Japanese maples are spectacular landscape tree specimens that offer year-round color and interest. Some Japanese maples may only grow 6 to 8 feet, but others will achieve 40 feet or more. Pruning Japanese maples is rarely necessary in mature trees, if they have been trained when young.
The graceful skeleton of the tree is accented by light trimming over the first few years of the tree’s life. Learn how to prune a Japanese maple to enhance the attractive form of this beautiful tree.
Japanese Maple Care and Pruning
Japanese maples are deciduous trees that are used as ornamental shade specimens. Plants that are in light shade and protected from severe winds will need little supplemental care once established. Japanese maple care and pruning needs are minimal, which makes the tree an excellent choice for most garden needs.
These trees often have low-spreading canopies that arch out attractively or may also be tall, angular trees with willowy limbs. Whichever type of Japanese maple you have, light trimming under the branches for access is recommended since the branches droop as the plant matures and weighty limbs can grow too low and even put stress on the rest of the tree.
There are few rules on how to prune a Japanese maple. Late winter or early spring is when to prune a Japanese maple. This is its natural dormant period and less injury is caused by Japanese maple trimming during this time.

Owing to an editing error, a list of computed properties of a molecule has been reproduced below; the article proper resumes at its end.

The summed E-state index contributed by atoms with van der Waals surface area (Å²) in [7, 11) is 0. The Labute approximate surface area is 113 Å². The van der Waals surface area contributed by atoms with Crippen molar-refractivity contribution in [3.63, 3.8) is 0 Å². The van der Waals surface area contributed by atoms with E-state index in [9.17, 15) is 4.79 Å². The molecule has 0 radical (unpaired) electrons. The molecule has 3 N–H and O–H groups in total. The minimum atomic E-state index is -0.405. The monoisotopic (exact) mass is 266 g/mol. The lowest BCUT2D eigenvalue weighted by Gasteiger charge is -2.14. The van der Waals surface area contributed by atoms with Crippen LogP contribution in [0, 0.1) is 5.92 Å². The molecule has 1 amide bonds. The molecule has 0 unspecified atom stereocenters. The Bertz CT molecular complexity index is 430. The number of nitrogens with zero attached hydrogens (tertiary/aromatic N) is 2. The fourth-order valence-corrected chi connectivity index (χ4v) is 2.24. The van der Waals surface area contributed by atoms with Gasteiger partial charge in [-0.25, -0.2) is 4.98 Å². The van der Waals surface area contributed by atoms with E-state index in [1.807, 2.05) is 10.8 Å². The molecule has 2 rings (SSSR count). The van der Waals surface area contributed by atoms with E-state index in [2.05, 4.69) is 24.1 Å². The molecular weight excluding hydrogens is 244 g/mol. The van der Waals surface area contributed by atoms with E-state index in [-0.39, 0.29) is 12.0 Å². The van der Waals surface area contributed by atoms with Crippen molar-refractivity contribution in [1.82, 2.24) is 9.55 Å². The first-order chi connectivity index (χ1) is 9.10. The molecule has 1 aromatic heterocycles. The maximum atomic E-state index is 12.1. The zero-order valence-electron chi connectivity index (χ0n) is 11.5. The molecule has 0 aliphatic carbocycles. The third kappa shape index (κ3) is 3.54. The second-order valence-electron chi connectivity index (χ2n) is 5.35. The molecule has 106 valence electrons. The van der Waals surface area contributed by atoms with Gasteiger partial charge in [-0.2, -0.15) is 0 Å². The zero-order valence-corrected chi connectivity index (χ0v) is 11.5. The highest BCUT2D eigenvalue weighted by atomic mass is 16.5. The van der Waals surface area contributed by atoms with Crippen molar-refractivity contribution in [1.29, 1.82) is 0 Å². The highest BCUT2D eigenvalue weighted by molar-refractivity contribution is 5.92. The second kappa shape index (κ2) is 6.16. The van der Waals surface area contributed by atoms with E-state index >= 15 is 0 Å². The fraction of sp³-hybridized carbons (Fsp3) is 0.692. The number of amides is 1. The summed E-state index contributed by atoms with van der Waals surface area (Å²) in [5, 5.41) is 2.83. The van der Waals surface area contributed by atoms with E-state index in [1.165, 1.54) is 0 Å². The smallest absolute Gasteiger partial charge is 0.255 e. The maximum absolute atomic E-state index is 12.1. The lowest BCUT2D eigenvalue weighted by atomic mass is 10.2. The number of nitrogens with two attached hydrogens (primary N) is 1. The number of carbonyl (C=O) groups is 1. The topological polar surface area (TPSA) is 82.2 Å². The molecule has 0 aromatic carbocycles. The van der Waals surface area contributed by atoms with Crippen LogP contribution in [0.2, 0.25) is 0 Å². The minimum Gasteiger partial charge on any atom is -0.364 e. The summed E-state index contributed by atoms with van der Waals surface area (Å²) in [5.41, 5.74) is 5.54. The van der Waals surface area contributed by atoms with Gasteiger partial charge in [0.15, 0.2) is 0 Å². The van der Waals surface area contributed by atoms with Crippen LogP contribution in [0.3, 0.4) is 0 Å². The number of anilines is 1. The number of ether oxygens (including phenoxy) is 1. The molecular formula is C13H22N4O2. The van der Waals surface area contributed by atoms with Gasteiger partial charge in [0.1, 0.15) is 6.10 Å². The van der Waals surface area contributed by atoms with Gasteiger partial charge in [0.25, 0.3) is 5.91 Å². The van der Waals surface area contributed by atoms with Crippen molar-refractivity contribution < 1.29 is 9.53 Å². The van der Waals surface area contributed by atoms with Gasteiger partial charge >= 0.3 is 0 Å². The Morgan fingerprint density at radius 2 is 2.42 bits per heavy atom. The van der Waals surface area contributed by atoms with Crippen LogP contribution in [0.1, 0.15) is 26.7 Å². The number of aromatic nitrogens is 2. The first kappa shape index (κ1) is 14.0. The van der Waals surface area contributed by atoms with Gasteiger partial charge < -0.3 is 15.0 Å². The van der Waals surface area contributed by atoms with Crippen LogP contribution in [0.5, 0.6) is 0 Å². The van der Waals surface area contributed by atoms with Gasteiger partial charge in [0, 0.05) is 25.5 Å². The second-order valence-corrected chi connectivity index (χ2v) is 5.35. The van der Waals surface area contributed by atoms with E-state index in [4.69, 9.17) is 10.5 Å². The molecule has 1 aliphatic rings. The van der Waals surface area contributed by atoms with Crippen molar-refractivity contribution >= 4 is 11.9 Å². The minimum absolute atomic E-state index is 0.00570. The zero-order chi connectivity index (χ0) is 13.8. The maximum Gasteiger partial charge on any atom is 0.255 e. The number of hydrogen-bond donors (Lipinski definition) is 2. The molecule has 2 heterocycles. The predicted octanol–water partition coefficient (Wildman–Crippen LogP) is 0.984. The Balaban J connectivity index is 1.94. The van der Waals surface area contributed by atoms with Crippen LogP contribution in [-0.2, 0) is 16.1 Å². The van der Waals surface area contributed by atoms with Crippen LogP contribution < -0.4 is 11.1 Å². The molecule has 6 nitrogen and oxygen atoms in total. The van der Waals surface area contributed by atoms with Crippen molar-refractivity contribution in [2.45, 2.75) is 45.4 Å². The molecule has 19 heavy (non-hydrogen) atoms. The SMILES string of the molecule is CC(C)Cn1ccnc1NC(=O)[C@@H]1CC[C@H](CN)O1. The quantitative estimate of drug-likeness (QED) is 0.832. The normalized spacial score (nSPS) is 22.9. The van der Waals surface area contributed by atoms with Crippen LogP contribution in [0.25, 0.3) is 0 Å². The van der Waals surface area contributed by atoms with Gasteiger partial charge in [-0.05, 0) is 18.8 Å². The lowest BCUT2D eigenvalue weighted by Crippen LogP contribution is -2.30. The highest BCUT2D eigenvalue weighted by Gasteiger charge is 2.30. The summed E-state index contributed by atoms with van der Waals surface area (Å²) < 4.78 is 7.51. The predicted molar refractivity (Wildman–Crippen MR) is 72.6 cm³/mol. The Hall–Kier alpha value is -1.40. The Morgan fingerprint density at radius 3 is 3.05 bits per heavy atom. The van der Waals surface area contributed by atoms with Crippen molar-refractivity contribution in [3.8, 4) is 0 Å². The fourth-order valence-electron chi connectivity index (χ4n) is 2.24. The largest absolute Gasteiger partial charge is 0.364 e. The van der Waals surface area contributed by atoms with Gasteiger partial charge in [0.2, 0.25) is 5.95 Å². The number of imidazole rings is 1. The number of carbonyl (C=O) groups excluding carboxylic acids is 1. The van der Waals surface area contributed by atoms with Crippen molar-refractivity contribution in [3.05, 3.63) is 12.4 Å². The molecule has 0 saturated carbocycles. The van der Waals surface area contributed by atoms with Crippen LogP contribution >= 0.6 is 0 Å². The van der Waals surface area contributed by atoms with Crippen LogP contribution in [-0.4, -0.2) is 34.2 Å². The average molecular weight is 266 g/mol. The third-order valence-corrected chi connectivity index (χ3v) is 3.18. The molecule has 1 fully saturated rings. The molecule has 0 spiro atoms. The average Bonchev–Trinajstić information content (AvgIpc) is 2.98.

For the most part, pruning Japanese maples is confined to removing dead wood and fine stems, which obstruct the handsome skeleton of the tree. Young trees need to have the lowest limbs removed to enhance clearance. Begin training the tree when it is two or three years old. Remove any limbs that are rubbing against each other or are too close. Prune out small twigs and branches on the interior of the tree. This helps produce an attractive form and silhouette.
Pruning Japanese Maples
Any tree trimming requires sharp, clean tools. Sharp blades create smooth cuts that heal better and cause fewer traumas to the tree. Use a sharpener during the pruning process to keep the edge on any pruning tools. Make sure they are clean by wiping the blades with a light bleach and water solution to prevent spreading diseases that might have been acquired from other plants.
The general rule of thumb, even on neglected older trees, is to remove no more than 30 percent of the plant in any year. Make slow, careful cuts as you assess your progress. Step back frequently when Japanese maple trimming. This will allow you to see the whole tree and plan the next cut to preserve and enhance the natural shape of the plant.
Pruning Japanese maples is a low maintenance chore if done annually. This will guarantee a healthy beautiful tree that will grow strong and add years of beauty to your home landscape.